If you can't do this work yourself the costs will really go up. Good luck,

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Old 18-10-2012, 04:43   #5
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Thanks a lot for your very precise answers!
Actually the boat has a 12V battery but electrical system has been damaged and is everything but reliable, reason why I would have set it up from scratch if I decide to finally buy this boat..
Thanks Onestep and Sumner for sharing your experiences! Very helpfull!
I think I would go for a 200W system similar to your Macgregor, that should be quiet enought to start
Have a great day guys!
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Old 19-10-2012, 08:03   #6
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Re: Solar electric system from craft

No offense, but you're going about this completely backwards.

What you want to do first is determine your consumption. That is, look at all of the electrical devices that you will use, for how many hours each day, and calculate how many watt/hours (or amp/hours @ 12 volts) you will normally consume.

Second step is to decide how long you want to be able to go on battery power alone. Two days? Three days? Maybe only a day, and be willing to run the engine/generator if you get several days of clouds? This is simply a decision you need to make, but you may want to take into account the "normal" cycle of sunny/cloudy days where you are going to be.

Now that you know how much you use, and how long you want to be able to go on batteries alone, you can calculate how large of a battery bank you need. Typically it should be at least twice the number of amp/hours you get by multiplying your daily consumption times your days on the batteries. Since batteries last longer if they are not too deeply discharged, it wouldn't hurt to make your battery bank three times your daily consumption.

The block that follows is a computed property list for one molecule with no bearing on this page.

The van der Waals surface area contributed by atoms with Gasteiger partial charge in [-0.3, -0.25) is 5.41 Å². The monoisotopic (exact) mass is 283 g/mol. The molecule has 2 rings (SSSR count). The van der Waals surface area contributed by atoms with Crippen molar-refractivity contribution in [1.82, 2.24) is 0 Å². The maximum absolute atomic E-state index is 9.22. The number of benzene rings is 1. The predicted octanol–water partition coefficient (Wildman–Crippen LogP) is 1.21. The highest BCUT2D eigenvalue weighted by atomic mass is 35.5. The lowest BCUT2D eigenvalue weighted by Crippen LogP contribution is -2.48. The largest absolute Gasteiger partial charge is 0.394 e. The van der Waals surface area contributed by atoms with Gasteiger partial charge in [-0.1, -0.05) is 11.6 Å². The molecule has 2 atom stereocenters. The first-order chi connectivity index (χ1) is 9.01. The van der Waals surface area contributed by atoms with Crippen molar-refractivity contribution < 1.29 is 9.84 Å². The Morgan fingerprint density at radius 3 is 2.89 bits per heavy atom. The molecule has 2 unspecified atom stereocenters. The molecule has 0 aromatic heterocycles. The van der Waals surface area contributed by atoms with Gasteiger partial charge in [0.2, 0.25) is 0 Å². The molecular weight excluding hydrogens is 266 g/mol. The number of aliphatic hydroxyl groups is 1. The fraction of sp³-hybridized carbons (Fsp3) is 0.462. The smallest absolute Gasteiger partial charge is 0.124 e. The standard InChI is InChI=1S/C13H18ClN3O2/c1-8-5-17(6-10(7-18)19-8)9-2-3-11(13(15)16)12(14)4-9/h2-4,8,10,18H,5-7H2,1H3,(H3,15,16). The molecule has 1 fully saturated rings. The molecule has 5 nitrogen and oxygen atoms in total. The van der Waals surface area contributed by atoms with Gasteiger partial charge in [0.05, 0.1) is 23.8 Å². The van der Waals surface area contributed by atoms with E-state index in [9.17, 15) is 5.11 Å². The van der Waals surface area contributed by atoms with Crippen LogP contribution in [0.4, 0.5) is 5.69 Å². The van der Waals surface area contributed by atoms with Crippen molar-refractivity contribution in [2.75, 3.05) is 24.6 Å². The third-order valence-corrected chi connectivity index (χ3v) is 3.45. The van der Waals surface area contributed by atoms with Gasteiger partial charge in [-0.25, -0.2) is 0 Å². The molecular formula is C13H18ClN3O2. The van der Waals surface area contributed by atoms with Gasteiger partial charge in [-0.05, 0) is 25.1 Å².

Finally you are ready to size your solar array. You need to replace a minimum of your daily consumption, on average, if you want to be energy independent. Depending on where you are located (how much clear sun you get each day) you can usually take the solar panels' total wattage and divide by 3-5 to get your expected average production in amp/hours. Given system losses, making your solar array 1.5-2 times your daily consumption would not be overkill, and of course you have to account for cloudy days.

Some key points to remember: 1) $1 spent reducing consumption is worth $5 spent increasing production. 2) Solar panels are seriously affected by any shadows that pass across them, so mount them (as much as possible) where they will not be shaded by shrouds, the boom, whatever. 3) The only formula that you need to know is watts = volts X amps. With that, simple grade-school algebra will allow you to make all of the electrical calculations.

Good luck!
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Old 20-10-2012, 12:14   #7
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Boat: Gulfstar Long Range Trawler; 53'; BearBoat
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Re: Solar electric system from craft

DIY; $8,000 to $10,000 +/-
Professionally: $20,000 +/-

Charlie Johnson
ABYC Master Technician
JTB Marine Corporation
"The Devil is in the details and so is salvation."